Pakistan President Mohammed Zia ul-Haq, confronted with continuing strong anti-American sentiments within the Moslem population he tenuously governs, says he may turn down the U.S. arms shipments that the Carter administration is suddenly pressing on him.

Zia has transmitted this unexpected reluctance to Pakistani editors and foreign visitors in recent days, despite the fact that Pakistan's worst fear, arrival of Soviet troops at the Khyber Pass, came true last week.

Resuming arms shipments to Pakistan after a nine-month cutoff is one of the main responses announced by President Carter yesterday to the Soviet invasion of Afghanistan. Carter wants Pakistan to build up its armed forces and to act as a possible funnel of military supplies to Afghan insurgents striking from bases in Pakistan.

Zia, Pakistan's martial law leader, emphasized his reluctance to accept U.S. arms when he told newspaper editors Thursday. "We have had bitter experiences" with U.S. aid in the past.

He said he wants to know from Washington just what kind of military aid it is considering sending to Pakistan and on what terms.

According to sources here, Zia has told associates that a limited amount of U.S. aid is meaningless, and that Pakistan has another option -- China, which already supplies it with military hardware, including trucks and artillery.

Zia's alternative fits with his domestic needs and with a Pakistan-China effort against Soviet expansionism on the Indian subcontinent. U.S. Defense Secretary Harold Brown currently is visiting Peking, where part of his talks with Chinese leaders will focus on Soviet moves into Afghanistan.

U.S. arms for Pakistan and the formation of a Pakistan-China alliance, however, could pose a further threat to the stability of this already unsettled region by arousing fears here in India that two of its neighbors may turn against it. Indira Gandhi, who is favored to be India's next prime minister, said today, "I see war creeping closer to us."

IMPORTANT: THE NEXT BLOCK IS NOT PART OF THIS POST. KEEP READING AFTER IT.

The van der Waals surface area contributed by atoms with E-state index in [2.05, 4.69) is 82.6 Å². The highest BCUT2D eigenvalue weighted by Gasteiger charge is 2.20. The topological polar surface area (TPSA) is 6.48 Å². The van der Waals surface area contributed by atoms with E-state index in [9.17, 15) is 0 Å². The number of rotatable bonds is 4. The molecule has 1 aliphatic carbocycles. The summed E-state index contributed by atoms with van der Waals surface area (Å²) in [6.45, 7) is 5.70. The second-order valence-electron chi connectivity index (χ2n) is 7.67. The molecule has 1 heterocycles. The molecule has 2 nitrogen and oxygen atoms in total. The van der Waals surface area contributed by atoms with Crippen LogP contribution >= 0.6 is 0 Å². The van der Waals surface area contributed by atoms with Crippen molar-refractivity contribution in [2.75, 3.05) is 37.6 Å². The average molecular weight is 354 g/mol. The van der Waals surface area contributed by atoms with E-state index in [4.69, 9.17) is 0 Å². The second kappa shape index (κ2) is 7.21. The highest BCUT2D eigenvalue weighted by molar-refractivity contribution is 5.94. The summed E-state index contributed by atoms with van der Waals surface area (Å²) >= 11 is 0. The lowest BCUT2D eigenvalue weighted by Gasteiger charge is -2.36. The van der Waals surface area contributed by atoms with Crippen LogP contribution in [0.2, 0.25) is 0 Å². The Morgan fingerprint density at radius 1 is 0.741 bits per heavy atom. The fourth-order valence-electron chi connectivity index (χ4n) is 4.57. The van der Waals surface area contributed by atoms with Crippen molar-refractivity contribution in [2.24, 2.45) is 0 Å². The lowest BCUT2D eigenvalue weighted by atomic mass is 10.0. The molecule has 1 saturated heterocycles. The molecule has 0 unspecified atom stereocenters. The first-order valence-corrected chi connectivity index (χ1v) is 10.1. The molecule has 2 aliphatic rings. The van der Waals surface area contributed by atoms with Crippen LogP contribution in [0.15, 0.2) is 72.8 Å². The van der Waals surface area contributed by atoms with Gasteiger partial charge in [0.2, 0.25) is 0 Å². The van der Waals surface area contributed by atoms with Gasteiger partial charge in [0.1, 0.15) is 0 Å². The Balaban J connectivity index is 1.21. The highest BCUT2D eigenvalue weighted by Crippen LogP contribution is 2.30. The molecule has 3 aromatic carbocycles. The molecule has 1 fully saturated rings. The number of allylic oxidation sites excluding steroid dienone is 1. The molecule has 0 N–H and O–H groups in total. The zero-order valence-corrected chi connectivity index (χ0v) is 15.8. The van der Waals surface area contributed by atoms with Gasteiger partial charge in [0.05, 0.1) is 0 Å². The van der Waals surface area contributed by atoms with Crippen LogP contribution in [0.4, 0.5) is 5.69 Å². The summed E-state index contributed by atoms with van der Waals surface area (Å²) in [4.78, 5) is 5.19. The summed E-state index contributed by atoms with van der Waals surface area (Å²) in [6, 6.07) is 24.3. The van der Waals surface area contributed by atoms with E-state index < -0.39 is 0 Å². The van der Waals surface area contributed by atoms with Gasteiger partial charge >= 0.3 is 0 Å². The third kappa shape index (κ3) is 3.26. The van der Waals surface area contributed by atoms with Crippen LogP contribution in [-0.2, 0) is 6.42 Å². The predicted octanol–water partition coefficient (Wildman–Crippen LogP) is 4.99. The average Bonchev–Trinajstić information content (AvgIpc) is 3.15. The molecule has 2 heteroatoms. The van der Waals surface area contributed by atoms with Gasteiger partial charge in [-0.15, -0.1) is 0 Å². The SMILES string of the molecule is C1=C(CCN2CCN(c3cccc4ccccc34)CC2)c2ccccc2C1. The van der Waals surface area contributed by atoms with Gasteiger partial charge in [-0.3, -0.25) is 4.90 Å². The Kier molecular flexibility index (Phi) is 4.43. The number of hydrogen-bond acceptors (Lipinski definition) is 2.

Fears in Islamabad center on a Soviet move to stir up trouble in the tribal areas of Baluchistan and the North-West Frontier, where residents are fighting for more autonomy from the Punjabi-dominated central government.

This view underscores the fragility of Zia's Army-run government, which hestitated last November to send troops against rampaging students who destroyed the U.S. Embassy in Islamabad -- an incident in which two Americans died -- for fear that a clash would erupt into antigovernment riots.

At the same time, Islamabad has been courting Iran an recent months and its revolutionary leader Ayatollah hero among Pakistan's largely Islamic population.

In order to preserve this relationship with revolutionary Iran, Pakistan is unlikely to request arms aid from the United States but instead will wait for offer, diplomatic sources in Islamabad reported.

"Pakistan must accept the offer of military aid from the United States despite its wholehearted identity with Iran," said the government-owned Pakistan Times in a New Year's Day editorial.